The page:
Take the 2-minute tour ×
Stack Overflow is a question and answer site for professional and enthusiast programmers. It's 100% free, no registration required.

I'm trying to load an SQLite database that will be embedded in my executable as a resource. For those who are curious, it is because I use a small SQLite database to store configuration data, and I'd like to ship the default configuration embedded inside the executable (I hate having to carry files along with a program).

This would just be the default configuration. That is, I do not need to modify this configuration. It is static and cannot be changed after my program has been built.

I am using the System.Data.SQLite wrapper for SQLite.

I can get access to a byte stream like this:

using (var stream =
          Assembly.GetExecutingAssembly().GetManifestResourceStream(resourceName)) {
    // use of "stream" here.
}

However, I am at a loss with regards to creating an SQLiteConnection object from this stream.

The easy way out would be to simply spawn a new configuration file every time the program loads, and then tell SQLite to read from that file. This would probably work, but I would like to avoid that technique - I plan on reusing my solution to this problem to also include internationalization support (where each language is a [compressed] SQLite database and the default language is embedded in the executable - a user could add other languages my simply copying other language databases to the working directory of the program).

I'm not concerned with the memory cost of holding this database in memory. It will be very small (likely less than 50 KiB), so that does not bother me. Obviously if this was a larger database, this might be an issue.

Finally, I'm aware that this may be seen as a poor way to store a configuration. While I agree that a plaintext-based solution is nice for cases when the user enters all his/her settings manually, this would mostly be used for settings that the user does not explicitly define. For example, to store the positions of various docking windows in an application, or to store data about where internal resources might be found.

Thank you for your help.

share|improve this question

2 Answers 2

up vote 3 down vote accepted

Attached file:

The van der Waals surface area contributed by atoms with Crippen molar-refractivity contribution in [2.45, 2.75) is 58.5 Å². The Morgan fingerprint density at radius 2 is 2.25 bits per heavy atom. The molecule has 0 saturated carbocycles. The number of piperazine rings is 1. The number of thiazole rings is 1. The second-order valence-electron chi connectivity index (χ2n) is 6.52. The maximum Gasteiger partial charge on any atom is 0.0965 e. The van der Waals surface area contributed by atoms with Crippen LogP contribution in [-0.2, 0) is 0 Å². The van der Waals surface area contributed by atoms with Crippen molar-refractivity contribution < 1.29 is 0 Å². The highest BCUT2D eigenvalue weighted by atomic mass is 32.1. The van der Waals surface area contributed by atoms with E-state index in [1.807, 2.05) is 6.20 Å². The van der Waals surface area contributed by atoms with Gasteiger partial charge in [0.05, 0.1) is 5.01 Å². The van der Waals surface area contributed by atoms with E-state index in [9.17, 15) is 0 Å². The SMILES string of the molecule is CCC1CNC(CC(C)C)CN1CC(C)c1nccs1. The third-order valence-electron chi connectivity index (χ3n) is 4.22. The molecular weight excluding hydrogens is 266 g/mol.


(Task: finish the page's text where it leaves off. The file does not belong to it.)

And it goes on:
Seems like this functionality is not inmplemented in a System.Data.SQLite provider. You can't even save in-memory database to a file (i.e. in a binary format), only in form of an SQL dump.

So one of the solutions is to store SQL code for database creation in a resource. Then create in memory db each time application starts.

share|improve this answer
    
I've considered that, and at this point it seems like the only way to go. Either way, it shouldn't be terribly large: I was going to try to compress the resource anyways (since SQLite databases with lots of text seem to compress nicely). –  Ethan Jun 21 '11 at 11:45

I believe you want to use this for your connection string:

Data source=:memory:

See here for example: Opening a SQLiteConnection on a binary stream instead of a file?

share|improve this answer
    
Yes, and that would be good if I wanted to start with an empty database. But in this case, I have an existing binary stream that I would like it to read as a database, as opposed to simply opening a new one. –  Ethan Jun 21 '11 at 3:33
    
@Ethan: I don't see anything in the example I posted about this being an empty database. But to be honest, I've never really used SQLite before and was just trying to help, so I may not know what I'm talking about :) –  mellamokb Jun 21 '11 at 3:39
    
Well, perhaps there is a way to do it, but the issue with your example is that there is no where for me to pass the binary stream. If this were unmanaged code, I may be able to do something ridiculous, like manually pass the address/size of the stream in memory, but I'm fairly certain that is not possible in .NET. –  Ethan Jun 21 '11 at 21:52

Your Answer

 
discard

By posting your answer, you agree to the privacy policy and terms of service.

Not the answer you're looking for? Browse other questions tagged or ask your own question.